Tuesday, November 8, 2011


T-Shirts as Cleaning Cloths
This weekend, 2nd Man and I realized that it was time for some new T-shirts since we both wear them everyday under our work shirts and the previous ones were pushing a couple years old.  So we ran down to our favorite store and bought new ones.  Since we strive, in our own little ways, to be as green as we can, we decided the farmhouse could use some cleaning cloths.

So we washed a load of whites with just the old T-shirts, folded them, and found this really cool basket to keep them in.  They are now located in the "farm holding room" (formally known as the "guest room") at the city house, waiting to go out to their new home the mudroom at the farm.

T-shirts make great rags to use for cleaning.  They are 100% cotton, lint free, soft (usually very soft after having been worn and washed a hundred times), and they work for all sorts of projects.  You can clean windows with them, counters, walls, dusting, use them for painting and staining projects, really just about anywhere you need to grab a quick rag to wipe something down.  And best of all, they are free!  Free in the sense that we've already gotten our money's worth and use out of them and we might have otherwise thrown them away.  Now they will have a new home and use in the country.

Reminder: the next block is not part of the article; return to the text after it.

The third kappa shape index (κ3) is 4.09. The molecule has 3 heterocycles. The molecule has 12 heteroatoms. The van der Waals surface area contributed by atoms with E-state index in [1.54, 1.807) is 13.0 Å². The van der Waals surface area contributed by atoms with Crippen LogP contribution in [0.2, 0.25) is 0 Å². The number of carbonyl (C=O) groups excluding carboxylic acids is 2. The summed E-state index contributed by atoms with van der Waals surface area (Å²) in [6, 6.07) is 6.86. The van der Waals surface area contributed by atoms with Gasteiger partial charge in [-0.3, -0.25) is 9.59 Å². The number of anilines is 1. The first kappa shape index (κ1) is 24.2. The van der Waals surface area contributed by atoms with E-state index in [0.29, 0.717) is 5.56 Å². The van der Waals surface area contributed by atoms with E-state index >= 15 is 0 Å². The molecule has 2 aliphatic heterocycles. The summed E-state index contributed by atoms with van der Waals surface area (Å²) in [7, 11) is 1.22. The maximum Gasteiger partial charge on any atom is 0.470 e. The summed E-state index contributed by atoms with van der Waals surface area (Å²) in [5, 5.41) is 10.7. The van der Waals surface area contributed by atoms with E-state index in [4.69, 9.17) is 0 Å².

1. I always recycle as much fabric as I can. T-shirts and towels which have become frayed, stained or otherwise useful are turned into rags (usually for the garage rags for car stuff or painting / project rags).

    Other fabric items (depending on fabric) are cut into quilt pieces, patches, used for crafts, rag rug strips, or pet bed coverlets.

    Those which are in good shape, but don't (hopefully due to weight loss not gain, ha!)or we have grown tired of are donated to family, friends or charities.

    Seldom do we ever thrown fabric away.

  2. P.S. Love the basket! Funny because my current post in draft is about ALLLLL of the baskets I have, haha

  3. Tonya - All wise words! Yep, I should have added that we try not to throw away fabric either, while we can't donate t-shirts or old socks, lol, those become rags, the clothese we donate to charity. We've even donated shoes and old belts and such. It's a good feeling knowing that someone else can get some use out of it. I can't wait to read your basket post. We've never used them as much as I hope to out at the farm though. Baskets are a great storage method, and just look cool anyway!


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